Median largest tumor diameter was 91 (range 7-321) mm. According to the assessment by the original examiners (first step of analysis), all but one sarcoma with reliable information on tumor type (n = 172) contained solid components and the vast majority were solid tumors (155/172, 90%). Most sarcomas manifested inhomogeneous echogenicity of the solid tissue (151/195, 77.4%), cystic areas were described in 87/195 (44.6%), and most of the cystic areas had irregular walls (67/87, 77.0%). Internal shadows were found in 42/192 (21.5%) of cases, while fan shaped shadowing was rare (4/192, 2.1%).

Tumor borders were found to be irregular in 103/195 (52.8%) cases. Moderate or rich vascularization was observed in 127/187 (67.9%) tumors with reliable color Doppler information.

Leiomyosarcomas were larger than endometrial stromal sarcomas and undifferentiated endometrial sarcomas (median largest diameter 106 mm vs 68 vs 70). Endometrial stromal sarcomas manifested the highest percentage of visible normal endometrium (44/48, 91.7%) and regular tumor borders (29/48, 60.4%) and were less vascularized than the other sarcomas (score 1-2 in 20 of 47 tumors with reliable color Doppler information, 42.5%). Undifferentiated endometrial sarcomas manifested the highest percentage of absent shadowing (27/31, 87.1%), irregular tumor borders (23/31, 74.2%), and hemorrhagic or ground glass echogenicity of cyst fluid (6/15, 40%).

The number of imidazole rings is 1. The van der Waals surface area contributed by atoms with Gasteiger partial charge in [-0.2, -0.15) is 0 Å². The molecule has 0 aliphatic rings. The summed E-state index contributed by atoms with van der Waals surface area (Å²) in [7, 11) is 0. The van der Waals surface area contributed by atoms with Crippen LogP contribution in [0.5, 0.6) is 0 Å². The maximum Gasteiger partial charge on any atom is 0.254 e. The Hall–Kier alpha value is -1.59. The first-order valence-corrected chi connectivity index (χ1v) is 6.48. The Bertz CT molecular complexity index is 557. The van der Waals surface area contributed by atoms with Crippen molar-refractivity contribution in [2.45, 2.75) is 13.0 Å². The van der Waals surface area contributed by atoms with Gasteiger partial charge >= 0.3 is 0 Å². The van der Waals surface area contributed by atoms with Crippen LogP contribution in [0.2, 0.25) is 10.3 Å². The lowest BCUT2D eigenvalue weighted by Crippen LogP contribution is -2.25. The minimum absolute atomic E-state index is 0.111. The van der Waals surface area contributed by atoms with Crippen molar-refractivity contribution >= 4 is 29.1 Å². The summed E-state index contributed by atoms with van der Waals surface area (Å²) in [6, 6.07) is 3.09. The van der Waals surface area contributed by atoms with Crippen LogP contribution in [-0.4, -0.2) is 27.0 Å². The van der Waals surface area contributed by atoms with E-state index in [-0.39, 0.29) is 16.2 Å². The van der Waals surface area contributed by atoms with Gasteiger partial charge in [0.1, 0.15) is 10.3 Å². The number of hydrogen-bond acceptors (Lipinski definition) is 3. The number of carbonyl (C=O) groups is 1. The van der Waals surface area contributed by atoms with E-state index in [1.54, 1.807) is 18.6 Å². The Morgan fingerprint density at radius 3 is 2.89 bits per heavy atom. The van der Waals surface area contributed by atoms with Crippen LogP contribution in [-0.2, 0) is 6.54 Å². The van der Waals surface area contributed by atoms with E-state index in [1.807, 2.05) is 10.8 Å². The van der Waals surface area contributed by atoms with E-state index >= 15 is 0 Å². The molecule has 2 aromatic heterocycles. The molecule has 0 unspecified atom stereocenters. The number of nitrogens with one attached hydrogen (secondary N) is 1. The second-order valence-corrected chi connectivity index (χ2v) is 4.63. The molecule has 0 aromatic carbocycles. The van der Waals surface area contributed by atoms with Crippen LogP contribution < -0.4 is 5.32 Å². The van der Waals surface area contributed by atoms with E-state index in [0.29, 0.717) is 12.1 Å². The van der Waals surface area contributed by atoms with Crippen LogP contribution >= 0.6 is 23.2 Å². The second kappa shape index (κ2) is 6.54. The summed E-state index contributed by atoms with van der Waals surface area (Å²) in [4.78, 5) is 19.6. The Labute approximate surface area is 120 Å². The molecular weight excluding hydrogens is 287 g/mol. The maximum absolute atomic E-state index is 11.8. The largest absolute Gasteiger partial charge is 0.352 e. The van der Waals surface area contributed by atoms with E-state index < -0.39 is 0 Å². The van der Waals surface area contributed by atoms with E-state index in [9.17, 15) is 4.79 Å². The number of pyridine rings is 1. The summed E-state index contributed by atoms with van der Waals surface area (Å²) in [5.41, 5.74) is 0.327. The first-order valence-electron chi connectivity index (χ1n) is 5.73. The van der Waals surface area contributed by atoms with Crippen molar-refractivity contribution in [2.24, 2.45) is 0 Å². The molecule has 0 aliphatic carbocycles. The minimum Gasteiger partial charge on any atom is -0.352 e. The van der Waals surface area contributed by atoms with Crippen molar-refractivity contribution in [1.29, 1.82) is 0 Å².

Leiomyosarcomas are very aggressive tumors with poor prognosis6. The treatment includes total abdominal hysterectomy and debulking of tumor outside the uterus. Oophorectomy is generally recommended, but it might not be necessary in patients of reproductive age with early stage disease. Lymph node dissection is controversial, but if there are no signs of metastatic lymph nodes, lymph node dissection can be spared11. The role of adjuvant radiation therapy for patients with Stage I/II leiomyosarcoma is highly controversial, because it does not seem to affect either progression or survival12. Occasionally, estrogen-receptor positive tumors will respond to hormonal treatment, for example progestin, aromatase inhibitor, Gonadotrophin Releasing Hormone (GnRH) analogues or GnRH analogues plus megestrol acetate.

Endometrial stromal sarcomas are indolent tumors with a favorable prognosis. Stage is the most important prognostic factor. The 5-year disease specific survival for stage I and II tumors is 90% compared to 50% for stage III and IV13. Surgical treatment of endometrial stromal sarcomas is hysterectomy and bilateral salpingo-oophorectomy14. However, in young patients affected by early stage endometrial stromal sarcoma who wish to preserve reproductive function, fertility sparing surgery (hysteroscopic removal of the lesion and sparing of uterus and ovaries) is an option. Endometrial stromal sarcomas are usually hormone receptor‑positive, and progestins and aromatase inhibitors are used as adjuvant treatment for this disease.

Undifferentiated endometrial sarcomas have very poor prognosis, and most patients die of the disease within 2 years from diagnosis6. Treatment is primarily surgical with or without adjuvant radiotherapy or chemotherapy.


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This article should be cited as: Ludovisi M., Testa A.C: Uterine Sarcomas, Visual Encyclopedia of Ultrasound in Obstetrics and Gynecology, www.isuog.org, February 2020.